There’s also Inglorious Fruits & Vegetables, a campaign which for French supermarket Intermarché to encourage people to eat misshapen or ugly fruit and veg and reduce food waste (UK supermarkets are also trialling schemes selling misshapen veg – you can read a feature about campaigns aimed at tackling global food waste in our February issue).
While books include 100 Years of Swiss Graphic Design, showcasing Swiss graphics and typography and Irma Boom’s all-white embossed book for Chanel No 5. Danielle Pender’s Riposte magazine (designed by Shaz Madani) has also been shortlisted, as has Sawdust’s bespoke type for Wired magazine, Pentagram’s identity for MIT Media Lab and Designing for the Sixth Extinction, an exhibition designed by Alexandra Daisy Ginberg for Dublin’s science museum, exploring synthetic biology.
Twenty-three products are featured in this year’s nominations: several aim to tackle environmental or health issues – from a billboard that turns air into water and removes particles of wood, stone, dust and metal from contaminated air around construction zones developed by Peru’s University of Engineering and Technology, to Project Daniel, a 3D printing lab set up by Mick Ebeling to create prosthetic limbs, and Blue Diversion, a closed toilet system which can operate independently of water, sewers or an electricity connection, providing people in remote areas with much-needed access to safe sanitation.
Technology products include the Brck, a mobile WiFi device designed in Kenya that can withstand blackouts and deliver internet connection to people in rural areas, Technology Will Save Us’ DIY gamer kit, which allows users to build their own handheld games console and code their own games using open-source software and the Kano Computer Kit. Furniture includes a stackable, lightweight chair from Scholten & Baijings, while the most bizarre entry has to be Grow It Yourself Mushroom Materials, a pack which enables users to create objects out of mushroom fungus (materials can also be composted after use).
Architecture nominees include buildings from Asia, South America, Europe, Africa and the US, ranging from sweeping towerblocks to a Copenhagen kindergarten and a house in the Arizona desert constructed using traditional rammed earth techniques.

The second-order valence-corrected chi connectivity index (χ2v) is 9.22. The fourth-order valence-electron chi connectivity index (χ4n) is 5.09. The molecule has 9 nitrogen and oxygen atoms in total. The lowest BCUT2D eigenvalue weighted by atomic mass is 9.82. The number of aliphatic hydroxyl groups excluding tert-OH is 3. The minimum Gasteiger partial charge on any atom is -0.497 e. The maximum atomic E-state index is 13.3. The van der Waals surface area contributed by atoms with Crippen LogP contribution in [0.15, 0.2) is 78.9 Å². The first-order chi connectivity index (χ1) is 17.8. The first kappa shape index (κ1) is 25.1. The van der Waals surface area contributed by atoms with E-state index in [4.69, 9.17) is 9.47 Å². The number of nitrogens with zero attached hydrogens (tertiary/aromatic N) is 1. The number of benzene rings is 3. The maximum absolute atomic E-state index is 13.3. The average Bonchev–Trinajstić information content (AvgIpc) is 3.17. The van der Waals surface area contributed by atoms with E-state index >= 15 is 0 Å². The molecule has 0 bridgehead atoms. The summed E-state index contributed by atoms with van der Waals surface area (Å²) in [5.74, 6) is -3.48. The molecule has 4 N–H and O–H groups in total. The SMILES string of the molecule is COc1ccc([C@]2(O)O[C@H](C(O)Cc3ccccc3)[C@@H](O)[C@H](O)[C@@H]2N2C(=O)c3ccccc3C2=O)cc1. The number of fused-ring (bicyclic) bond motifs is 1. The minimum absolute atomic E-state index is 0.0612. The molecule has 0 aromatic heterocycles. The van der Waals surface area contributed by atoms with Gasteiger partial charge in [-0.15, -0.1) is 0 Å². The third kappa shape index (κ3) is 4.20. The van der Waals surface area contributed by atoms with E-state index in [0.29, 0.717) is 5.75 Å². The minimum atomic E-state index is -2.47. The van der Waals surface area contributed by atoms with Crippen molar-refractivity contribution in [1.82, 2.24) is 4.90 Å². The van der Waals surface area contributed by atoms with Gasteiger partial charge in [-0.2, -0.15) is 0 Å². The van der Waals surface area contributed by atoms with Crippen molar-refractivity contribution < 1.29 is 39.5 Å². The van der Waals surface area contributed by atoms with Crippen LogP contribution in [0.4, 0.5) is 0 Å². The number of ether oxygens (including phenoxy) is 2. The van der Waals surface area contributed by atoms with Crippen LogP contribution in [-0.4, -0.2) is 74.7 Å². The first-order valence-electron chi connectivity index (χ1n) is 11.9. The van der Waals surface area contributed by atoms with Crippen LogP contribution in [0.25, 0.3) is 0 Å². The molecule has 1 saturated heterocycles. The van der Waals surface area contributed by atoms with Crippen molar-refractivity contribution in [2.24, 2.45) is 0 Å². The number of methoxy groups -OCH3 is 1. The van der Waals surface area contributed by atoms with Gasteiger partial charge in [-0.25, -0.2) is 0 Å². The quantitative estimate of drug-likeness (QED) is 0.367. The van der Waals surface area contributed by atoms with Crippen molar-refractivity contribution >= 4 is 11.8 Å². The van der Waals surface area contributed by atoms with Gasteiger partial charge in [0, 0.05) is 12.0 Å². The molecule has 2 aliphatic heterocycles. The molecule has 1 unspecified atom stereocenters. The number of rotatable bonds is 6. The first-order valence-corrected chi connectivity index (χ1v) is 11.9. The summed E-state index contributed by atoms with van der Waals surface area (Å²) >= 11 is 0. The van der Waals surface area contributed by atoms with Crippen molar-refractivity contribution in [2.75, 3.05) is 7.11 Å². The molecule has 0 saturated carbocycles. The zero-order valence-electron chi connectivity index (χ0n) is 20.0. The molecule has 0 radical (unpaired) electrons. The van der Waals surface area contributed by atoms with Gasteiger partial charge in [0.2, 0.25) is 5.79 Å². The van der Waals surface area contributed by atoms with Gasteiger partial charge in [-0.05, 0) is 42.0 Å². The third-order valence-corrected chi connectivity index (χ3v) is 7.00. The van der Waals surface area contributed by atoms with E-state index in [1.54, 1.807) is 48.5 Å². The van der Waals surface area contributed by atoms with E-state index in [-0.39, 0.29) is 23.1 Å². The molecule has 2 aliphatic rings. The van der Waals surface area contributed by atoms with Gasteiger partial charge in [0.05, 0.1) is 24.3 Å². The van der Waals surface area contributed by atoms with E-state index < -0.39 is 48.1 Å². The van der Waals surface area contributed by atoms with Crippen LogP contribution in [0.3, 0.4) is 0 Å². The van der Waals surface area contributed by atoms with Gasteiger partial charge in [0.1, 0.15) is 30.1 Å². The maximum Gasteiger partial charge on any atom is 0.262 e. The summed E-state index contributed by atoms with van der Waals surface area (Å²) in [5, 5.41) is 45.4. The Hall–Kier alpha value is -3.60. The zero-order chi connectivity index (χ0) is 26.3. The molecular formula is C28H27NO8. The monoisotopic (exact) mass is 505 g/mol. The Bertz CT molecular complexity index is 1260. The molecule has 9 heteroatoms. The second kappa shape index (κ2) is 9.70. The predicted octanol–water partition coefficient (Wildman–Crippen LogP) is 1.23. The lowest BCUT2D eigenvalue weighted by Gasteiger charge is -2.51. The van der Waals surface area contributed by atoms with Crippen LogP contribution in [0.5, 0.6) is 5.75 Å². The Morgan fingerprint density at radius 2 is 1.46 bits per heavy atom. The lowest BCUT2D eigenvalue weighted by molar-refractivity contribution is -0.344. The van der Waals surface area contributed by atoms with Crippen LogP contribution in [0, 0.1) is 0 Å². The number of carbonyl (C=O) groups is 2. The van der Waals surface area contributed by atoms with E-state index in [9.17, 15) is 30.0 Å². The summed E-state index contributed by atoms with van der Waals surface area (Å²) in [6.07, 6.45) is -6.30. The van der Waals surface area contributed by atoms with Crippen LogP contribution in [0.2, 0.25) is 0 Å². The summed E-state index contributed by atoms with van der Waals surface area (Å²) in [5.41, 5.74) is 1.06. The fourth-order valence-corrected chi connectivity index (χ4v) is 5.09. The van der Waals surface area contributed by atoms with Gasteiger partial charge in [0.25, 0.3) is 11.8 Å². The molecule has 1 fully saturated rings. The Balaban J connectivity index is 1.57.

Several community and leisure spaces are featured, from a state of the art gym created out of an existing sports centre in a Brazilian favela to Markthal Rotterdam, the first covered food market in the Netherlands. Cultural centres include Frank Gehry’s Fondation Louis Vuitton, which houses art exhibitions and performances in a ‘glass cloud’ structure made out of thousands of curved glass panels, and the beautiful Philharmonic Hall of Szczecin, a 1000-seat symphony hall in Poland built on the site of a former Konzerthaus which was destroyed during World War Two.
Fondation Louis Vuitton
Philharmonic Hall of Szczecin
Alongside catwalk shows by Rodarte (a collection inspired by Star Wars), J.W. Anderson and Raf Simons, fashion nominees include Central Saint Martins graduate Thomas Tait, Satu Maaranen, a Helsinki designer who graduated in 2012 and Archivist, a publication founded by fashion director Jane Howard. The title describes itself as offering a unique view on fashion, showcasing emerging talent, designers’ archives and personal collections, rather than simply promoting new designs.
Transport nominees include BMW’s i8 hybrid car and Google’s much anticipated driverless vehicle as well as Loopwheels (a set of wheels with integrated suspension, which make it easier to go over bumps and potholes and mount kerbs in a wheelchair or on a bike) and the Dainese D-Air Bag Street, a personal airbag vest and sensor kit for motorcyclists which can anticipate a frontal collision and inflate to protect its wearer within 45 milliseconds.
Winning projects from each category will be announced on May 4 and the overall winner on June 4. For more info, see designmuseum.org